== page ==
Staff Writer

For any high school athlete, there really is no higher honor than having your jersey number retired by the school you put out all your effort for during the span of a four-year career. Decades after you have graduated, your accomplishments live on as current students walk past your plaque every day. 

Blake Morgan, a 1999 graduate of Holy Spirit High, had his No. 4 retired by the boys basketball program on Monday night prior to the Spartans’ win over visiting Mainland Regional. He joins just seven other players in the long history of Holy Spirit basketball to have their numbers retired. They include Dennis Horner (2006 graduate, No. 41), Brian Pruitt (1993, No. 3), Anthony Farinelli (1991, No. 10), Chris Stoll (1989, No. 44), Patrick Pruitt (1987, No. 31), Fred Dalzell (1970, No. 34) and all-time leading scorer Chris Ford (1969, No. 42). Morgan fell just 23 points short of tying Ford’s scoring record. 

“It’s a nice accomplishment. It’s more of a testament to the coaches and to the guys I played with. Basketball is a team sport, and I don’t make the shots without somebody passing me the ball, setting the screens or coaching me how to do it,” said Morgan, who netted 1,483 points during his illustrious career as a Spartan. 

Morgan heaped praise on Ford, saying he probably wouldn’t have even been close to Ford had Ford been able to shoot 3-pointers. The 3-point line in high school basketball was put in play well after Ford graduated. 

“The (all-time leading scorer) record wasn’t important to me, records are meant to be broken,” Morgan said. “Chris Ford was a fantastic player, and when he played they didn’t have a 3-point line — so, if he had a 3-point arch, who knows how many points he would have scored. The record would have been nice, but I just really loved my time here. My fondest memories I have are the times I spent with the guys I played with and the coaches. It’s nice to be remembered.”

Morgan is probably much more well known around the Holy Spirit campus in Absecon for his family’s business rather than his basketball accomplishments. Current students may not have any idea who he is, but flock to his “Mad Dog Morgan’s” food truck parked just outside the football field on Friday nights to grab a cheesesteak, burger or fries.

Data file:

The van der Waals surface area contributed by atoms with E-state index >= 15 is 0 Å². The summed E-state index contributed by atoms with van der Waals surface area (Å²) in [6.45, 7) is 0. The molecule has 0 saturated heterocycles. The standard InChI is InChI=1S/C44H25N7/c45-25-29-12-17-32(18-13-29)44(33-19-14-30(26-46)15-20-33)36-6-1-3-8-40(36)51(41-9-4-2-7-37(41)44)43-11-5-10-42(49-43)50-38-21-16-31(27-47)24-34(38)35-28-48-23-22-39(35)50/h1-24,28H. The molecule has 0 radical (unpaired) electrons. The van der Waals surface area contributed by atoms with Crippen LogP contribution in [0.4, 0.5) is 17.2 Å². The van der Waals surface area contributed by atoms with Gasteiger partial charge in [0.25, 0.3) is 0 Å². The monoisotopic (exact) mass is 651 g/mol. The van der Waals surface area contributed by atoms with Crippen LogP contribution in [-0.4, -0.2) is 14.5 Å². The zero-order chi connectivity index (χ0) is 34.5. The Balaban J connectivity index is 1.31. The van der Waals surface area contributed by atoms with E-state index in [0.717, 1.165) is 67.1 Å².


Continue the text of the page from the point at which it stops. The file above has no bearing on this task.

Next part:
Morgan did a post-graduate year at the Lawrenceville School after losing much of his senior year at Spirit because of a torn ACL. But his career at Williams College in Williamstown, Mass., didn’t quite go as planned due to injuries, including more ACL trouble. Still, he was part of the 2003 Williams team that went 31-1 and won an NCAA Division III national championship. 

“I got to Williams and promptly tore my ACL twice and had a major elbow surgery. I played four years, but a good chunk of that was on the injured list, unfortunately,” he said. “But I still love the sport, I just can’t play it anymore. I love this (Holy Spirit) program and the school. I grew up in Brigantine, my father went to Holy Spirit as well (1976 graduate), so we have a long history here.”

After college, Morgan went into the corporate world but soon tired of that and returned to Atlantic County. He now is the Director of Food for an international festival company and also helps run the family food truck business while living in Brigantine.  

“It’s a nice thing because we are from this area, and hopefully my kids and all my sisters’ and brothers’ kids go here. There are a lot of names that if you are involved in this school — the Fords, the Marczyks, the Pruitts — and even some of the guys I played with who you still hear about, like Wayne Nelson, guys like that, if you played basketball in this area everybody knows each other and I still know a lot of names of guys who I looked up to when I was playing in high school,” Morgan said. “In that sense, it’s nice, but again, basketball is a team sport and I’d give it all up to be able to play again, have good knees and get some wins. The solo recognition is nice but at the end of the day I just really miss playing the sport.”

Morgan said he could never have dreamed when he was attending Holy Spirit that one day his jersey number would up on the wall with other Spartans legends. 

“Certainly, when you are 17 years old you don’t know (what your high school career will mean to you). I still thought I was going to play basketball for the rest of my life,” he said. “In retrospect, this is a nice thing because I did put a lot of time and effort into the sport. But, it’s more important to me because I love the program, I love the school, I love the kids who go here — we’re still very involved with the school (with Mad Dog Morgan’s). I look back and think of my time here fondly. I don’t have a single bad thing to say about any of the guys I played with. 

Contact Dave O’Sullivan:; on Twitter @GDsullysays